Recycling rubble, particularly in countries pummeled by war, is one way to limit the environmental damage caused by extracting sand and rock, according to Pascal Peduzzi of UN Environment.
“Syria is experiencing a horrible and tragic war -- whole cities will have to be razed and rebuilt,” the expert told AFP.
“Construction materials must be recycled or we will have quarry problems,” he added.
In neighboring Lebanon, which experienced its own protracted civil war (1975-1990), a multitude of illegal quarries has already left gaping wounds in the mountainsides.
Environmentalists worry there could be an uptick in extraction to feed an eventual reconstruction of Syria. But recycling rubble is also an option for countries not devastated by war.
The United Kingdom introduced a tax on landfilling construction materials and “since, builders are recycling (materials) in part to reduce their expenses”, Peduzzi said.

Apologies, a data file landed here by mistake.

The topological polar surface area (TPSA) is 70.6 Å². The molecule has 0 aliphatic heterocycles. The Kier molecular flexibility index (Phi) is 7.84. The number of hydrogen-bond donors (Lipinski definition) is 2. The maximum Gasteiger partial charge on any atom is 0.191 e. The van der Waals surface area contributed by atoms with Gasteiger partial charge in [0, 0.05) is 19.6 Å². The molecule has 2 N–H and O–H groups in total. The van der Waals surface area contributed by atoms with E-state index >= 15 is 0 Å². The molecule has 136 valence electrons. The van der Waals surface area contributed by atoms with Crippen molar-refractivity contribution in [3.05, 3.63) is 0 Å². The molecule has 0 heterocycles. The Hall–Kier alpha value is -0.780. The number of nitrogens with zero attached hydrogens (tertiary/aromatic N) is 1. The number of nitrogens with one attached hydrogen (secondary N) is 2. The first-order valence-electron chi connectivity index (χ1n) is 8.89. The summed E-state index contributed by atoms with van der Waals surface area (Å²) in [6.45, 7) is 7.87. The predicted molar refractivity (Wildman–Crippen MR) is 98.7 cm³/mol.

“We must also build multifunctional buildings for the long term,” like schools that can be transformed into retirement homes if the population ages, he added.
Extraction of sand and gravel cannot be entirely avoided.
But experts warn that it must be strictly limited on coastlines, where extraction causes erosion that can lead to saltwater contamination of groundwater.
If saltwater seeps into rivers, it can destroy entire ecosystems.
Although the environmental impact of quarries is generally less pronounced, experts still advocate strict rules to ensure land is preserved for agriculture and livestock.
“States must levy taxes on extraction so sites can then be rehabilitated and we avoid companies leaving without returning a site to its original state,” Peduzzi said.
When quarrying abides by regulations, it is possible to refill a quarry with inert waste and re-cover it with topsoil to replant a forest or recreate agricultural land.
Recycling rubble to save mountains, rivers, and beaches